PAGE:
|by Frank S. Washington|
MIAMI — I thought I had already driven the Kia Turbo GDI SX. Well, I had and I hadn’t
What I test drove several months ago was the Kia Turbo GDI EX. Both cars are powered by a 2.0 liter four cylinder twin scroll turbocharged engine with gasoline direct injection (GDI).
Both cars generate 274 horsepower and 269 pound feet of torque. And both are mated to six speed automatic transmissions. But the SX is equipped with paddle shifters, 18-inch alloy wheels, alloy pedals, different front and rear bumpers, LED taillights, side sills, door scuff plates and a rear lip spoiler. In other words, it’s a sport package.
The starting price of the Kia Optima Turbo SX, when it goes on sale during the first quarter of 2011, will be $25,995. Our test car topped out at a bit more than $30,000. Amongst the options was a panoramic roof and heated and cooled front seats as well as heated rear seats. There was a navigation system with back-up camera, satellite radio and a premium stereo system.
The engine is 20 percent more fuel efficient than the 194 horsepower V6 that it replaces in the old Optima. The EPA rating for the new powerplant is 22 city mpg and 34 mpg on the highway. In other words, the Optima Turbo has a lot more horsepower and burns a lot less gasoline than the V6 it replaces.
The interior was pretty cool, too. Only black is available on the Kia Turbo GDI SX. But it had leather woven seat trim, carbon insert film, a Supervision™ meter cluster with LCD display, center fascia and meter housing and soft trim with French seams.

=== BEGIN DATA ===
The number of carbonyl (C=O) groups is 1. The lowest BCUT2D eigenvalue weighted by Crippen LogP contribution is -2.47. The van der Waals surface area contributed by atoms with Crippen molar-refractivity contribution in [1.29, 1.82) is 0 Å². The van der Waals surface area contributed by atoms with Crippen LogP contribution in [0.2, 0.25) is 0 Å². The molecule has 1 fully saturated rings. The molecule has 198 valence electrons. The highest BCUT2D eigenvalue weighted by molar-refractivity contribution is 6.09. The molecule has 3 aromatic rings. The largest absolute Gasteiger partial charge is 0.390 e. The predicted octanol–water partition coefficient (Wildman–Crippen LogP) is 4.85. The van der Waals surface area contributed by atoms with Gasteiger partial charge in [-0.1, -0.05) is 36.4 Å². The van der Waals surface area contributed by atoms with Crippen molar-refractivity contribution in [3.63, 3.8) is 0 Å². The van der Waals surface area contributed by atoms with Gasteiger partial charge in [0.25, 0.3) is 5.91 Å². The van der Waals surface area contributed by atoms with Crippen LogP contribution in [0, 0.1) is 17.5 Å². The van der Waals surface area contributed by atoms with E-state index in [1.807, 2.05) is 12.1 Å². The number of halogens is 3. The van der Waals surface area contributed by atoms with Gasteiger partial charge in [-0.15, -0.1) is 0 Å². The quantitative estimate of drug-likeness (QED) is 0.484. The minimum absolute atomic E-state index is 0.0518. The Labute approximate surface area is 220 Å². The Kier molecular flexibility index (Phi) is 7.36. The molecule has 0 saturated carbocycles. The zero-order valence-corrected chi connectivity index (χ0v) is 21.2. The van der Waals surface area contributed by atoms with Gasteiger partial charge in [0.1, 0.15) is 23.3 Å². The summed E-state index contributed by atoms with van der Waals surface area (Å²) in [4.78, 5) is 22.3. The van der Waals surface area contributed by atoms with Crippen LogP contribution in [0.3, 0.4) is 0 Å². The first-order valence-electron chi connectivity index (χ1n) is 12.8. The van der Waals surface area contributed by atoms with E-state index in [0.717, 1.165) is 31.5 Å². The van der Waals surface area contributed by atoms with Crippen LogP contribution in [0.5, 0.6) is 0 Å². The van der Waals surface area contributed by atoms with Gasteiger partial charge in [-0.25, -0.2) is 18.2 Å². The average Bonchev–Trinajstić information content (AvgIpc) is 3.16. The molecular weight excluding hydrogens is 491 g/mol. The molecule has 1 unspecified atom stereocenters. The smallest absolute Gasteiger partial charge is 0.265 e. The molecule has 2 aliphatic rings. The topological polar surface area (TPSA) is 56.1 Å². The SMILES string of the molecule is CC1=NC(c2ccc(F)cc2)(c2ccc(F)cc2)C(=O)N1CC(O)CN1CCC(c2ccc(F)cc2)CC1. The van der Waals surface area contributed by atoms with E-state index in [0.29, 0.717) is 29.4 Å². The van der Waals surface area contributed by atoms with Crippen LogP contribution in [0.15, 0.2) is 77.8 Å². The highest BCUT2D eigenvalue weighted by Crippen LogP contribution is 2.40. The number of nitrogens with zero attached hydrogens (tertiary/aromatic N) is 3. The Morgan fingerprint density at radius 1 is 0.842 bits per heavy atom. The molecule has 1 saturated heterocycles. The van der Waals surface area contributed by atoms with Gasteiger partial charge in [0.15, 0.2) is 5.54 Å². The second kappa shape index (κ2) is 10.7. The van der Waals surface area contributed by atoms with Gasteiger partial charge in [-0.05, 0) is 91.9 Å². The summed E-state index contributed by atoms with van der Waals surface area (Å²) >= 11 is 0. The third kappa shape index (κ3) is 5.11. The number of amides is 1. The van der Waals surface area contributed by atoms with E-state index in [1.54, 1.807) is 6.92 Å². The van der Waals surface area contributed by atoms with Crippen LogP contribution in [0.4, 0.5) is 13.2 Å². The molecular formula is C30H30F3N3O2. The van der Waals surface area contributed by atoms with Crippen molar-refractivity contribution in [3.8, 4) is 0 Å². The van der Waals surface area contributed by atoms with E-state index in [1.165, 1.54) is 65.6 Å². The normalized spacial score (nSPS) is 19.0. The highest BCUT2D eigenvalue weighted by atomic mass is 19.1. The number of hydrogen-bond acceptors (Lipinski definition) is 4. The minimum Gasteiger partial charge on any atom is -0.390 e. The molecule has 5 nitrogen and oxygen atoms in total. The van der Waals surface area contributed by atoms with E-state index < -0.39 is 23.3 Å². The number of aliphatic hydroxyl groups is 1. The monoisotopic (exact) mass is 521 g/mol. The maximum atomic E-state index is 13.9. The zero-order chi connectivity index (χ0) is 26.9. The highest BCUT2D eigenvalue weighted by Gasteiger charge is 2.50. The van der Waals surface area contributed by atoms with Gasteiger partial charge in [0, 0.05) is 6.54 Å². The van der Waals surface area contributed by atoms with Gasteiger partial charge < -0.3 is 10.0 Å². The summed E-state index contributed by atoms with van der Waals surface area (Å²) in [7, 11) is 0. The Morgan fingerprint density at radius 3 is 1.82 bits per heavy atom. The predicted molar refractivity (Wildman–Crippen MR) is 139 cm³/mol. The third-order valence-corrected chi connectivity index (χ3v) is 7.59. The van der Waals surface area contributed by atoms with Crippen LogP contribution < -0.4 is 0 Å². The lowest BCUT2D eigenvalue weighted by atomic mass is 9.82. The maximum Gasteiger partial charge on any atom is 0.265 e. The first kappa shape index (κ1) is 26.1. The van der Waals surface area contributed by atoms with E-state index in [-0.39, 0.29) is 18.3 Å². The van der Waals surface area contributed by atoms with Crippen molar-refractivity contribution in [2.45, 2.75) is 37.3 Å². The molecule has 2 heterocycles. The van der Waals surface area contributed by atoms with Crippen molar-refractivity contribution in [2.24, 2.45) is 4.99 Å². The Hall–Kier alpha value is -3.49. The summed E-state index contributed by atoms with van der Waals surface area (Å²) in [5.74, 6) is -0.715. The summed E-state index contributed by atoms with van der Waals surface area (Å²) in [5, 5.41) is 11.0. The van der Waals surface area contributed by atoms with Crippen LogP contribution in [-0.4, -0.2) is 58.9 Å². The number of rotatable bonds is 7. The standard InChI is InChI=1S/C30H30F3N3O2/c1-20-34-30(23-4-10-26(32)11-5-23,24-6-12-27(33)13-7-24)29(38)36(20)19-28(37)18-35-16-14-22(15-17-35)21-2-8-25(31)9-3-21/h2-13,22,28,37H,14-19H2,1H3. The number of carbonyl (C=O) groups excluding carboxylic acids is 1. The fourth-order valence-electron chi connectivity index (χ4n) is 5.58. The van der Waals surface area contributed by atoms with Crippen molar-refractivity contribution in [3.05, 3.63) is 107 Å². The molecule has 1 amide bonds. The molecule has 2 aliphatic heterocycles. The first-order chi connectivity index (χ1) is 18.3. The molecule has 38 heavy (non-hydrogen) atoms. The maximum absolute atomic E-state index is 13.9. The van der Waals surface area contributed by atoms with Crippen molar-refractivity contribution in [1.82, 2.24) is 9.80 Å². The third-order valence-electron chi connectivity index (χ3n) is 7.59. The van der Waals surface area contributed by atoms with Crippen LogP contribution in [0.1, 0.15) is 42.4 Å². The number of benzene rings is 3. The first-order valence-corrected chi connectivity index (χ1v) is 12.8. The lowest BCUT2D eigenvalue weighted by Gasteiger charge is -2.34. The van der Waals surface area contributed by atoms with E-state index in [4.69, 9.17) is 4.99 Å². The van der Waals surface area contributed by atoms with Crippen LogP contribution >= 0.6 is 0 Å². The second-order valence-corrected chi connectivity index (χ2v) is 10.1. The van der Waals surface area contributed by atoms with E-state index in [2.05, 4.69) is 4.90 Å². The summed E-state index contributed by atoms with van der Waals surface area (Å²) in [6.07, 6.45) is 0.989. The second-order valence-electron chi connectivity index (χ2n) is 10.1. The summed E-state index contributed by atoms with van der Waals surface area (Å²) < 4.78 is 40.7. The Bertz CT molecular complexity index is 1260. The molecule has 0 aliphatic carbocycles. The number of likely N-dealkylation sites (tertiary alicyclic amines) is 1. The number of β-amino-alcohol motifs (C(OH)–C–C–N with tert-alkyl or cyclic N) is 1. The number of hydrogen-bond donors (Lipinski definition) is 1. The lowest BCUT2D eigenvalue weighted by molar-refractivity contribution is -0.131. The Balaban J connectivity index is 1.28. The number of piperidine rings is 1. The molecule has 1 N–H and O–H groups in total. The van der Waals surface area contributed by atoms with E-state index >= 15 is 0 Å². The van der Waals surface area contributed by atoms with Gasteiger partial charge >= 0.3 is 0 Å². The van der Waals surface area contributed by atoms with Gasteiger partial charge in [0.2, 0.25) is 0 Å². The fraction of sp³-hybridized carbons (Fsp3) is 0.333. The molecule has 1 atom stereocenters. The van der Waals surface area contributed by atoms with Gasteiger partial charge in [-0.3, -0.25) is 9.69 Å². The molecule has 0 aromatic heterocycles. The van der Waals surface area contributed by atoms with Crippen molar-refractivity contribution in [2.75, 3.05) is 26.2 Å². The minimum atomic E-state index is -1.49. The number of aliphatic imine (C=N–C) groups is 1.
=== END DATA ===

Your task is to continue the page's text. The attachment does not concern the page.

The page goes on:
Black is a tricky interior color to master. If it’s too shiny, it looks cheap. Matted looks good but it can be expensive especially when trying to hold down costs. But Kia did a very nice job in dividing that equation. The Turbo SX’s interior wasn’t expensively matted but it did not have that cold hard look of cheap plastic either. It was nicely done.
On a not too challenging drive from here up I-95 N to the Palm Beach International Raceway, about 100 miles from here, I was able to pick up a couple of character traits of the 2011 Kia Optima Turbo GDI SX
Acceleration was impressive. There was no turbo lag accept under sudden acceleration and then it was miniscule, as if the car was asking, ’do you really want to do this.’ The Optima Turbo SX was sneaky quick. Any number of times my driving partner and I used cruise control to prevent acceleration creep up 80 mph and beyond without noticing. We wanted to avoid the attention of those folks who wear badges and write speeding tickets.
The sport suspension was stiffer without being stiff. It was a deft touch by Kia engineers. The Infinity sound system was really impressive. My only quibble was the steering wheel. I thought it could have been thicker or fatter to convey the sportiness of the car. I’d like something a little more substantive to hold onto under aggressive driving.
I liked the horizontal layout of the instruments too which I think is the coming trend in automotive interior design. Controls like the phone, audio, satellite radio, navigation, the display itself were aligned up top while the climate controls were underneath. It was two distinct clusters of controls rather a stack of instruments and buttons.
The ultimate test of good automobile design is whether people look at your car and they did look at the Kia Optima Turbo GDI SX as we headed down the Florida Turnpike to return to our hotel.
Road and wind noise were minimal. But again we found ourselves traveling at 80 mph and more in a 70 mph speed zone without realizing that we were going that fast. So we set the cruise control – again. There was a little wind noise around the mirror but it was nothing that upset me. The normal driver wouldn’t even notice.
Kia’s Optima Turbo GDI SX is another step up for the Korean automaker.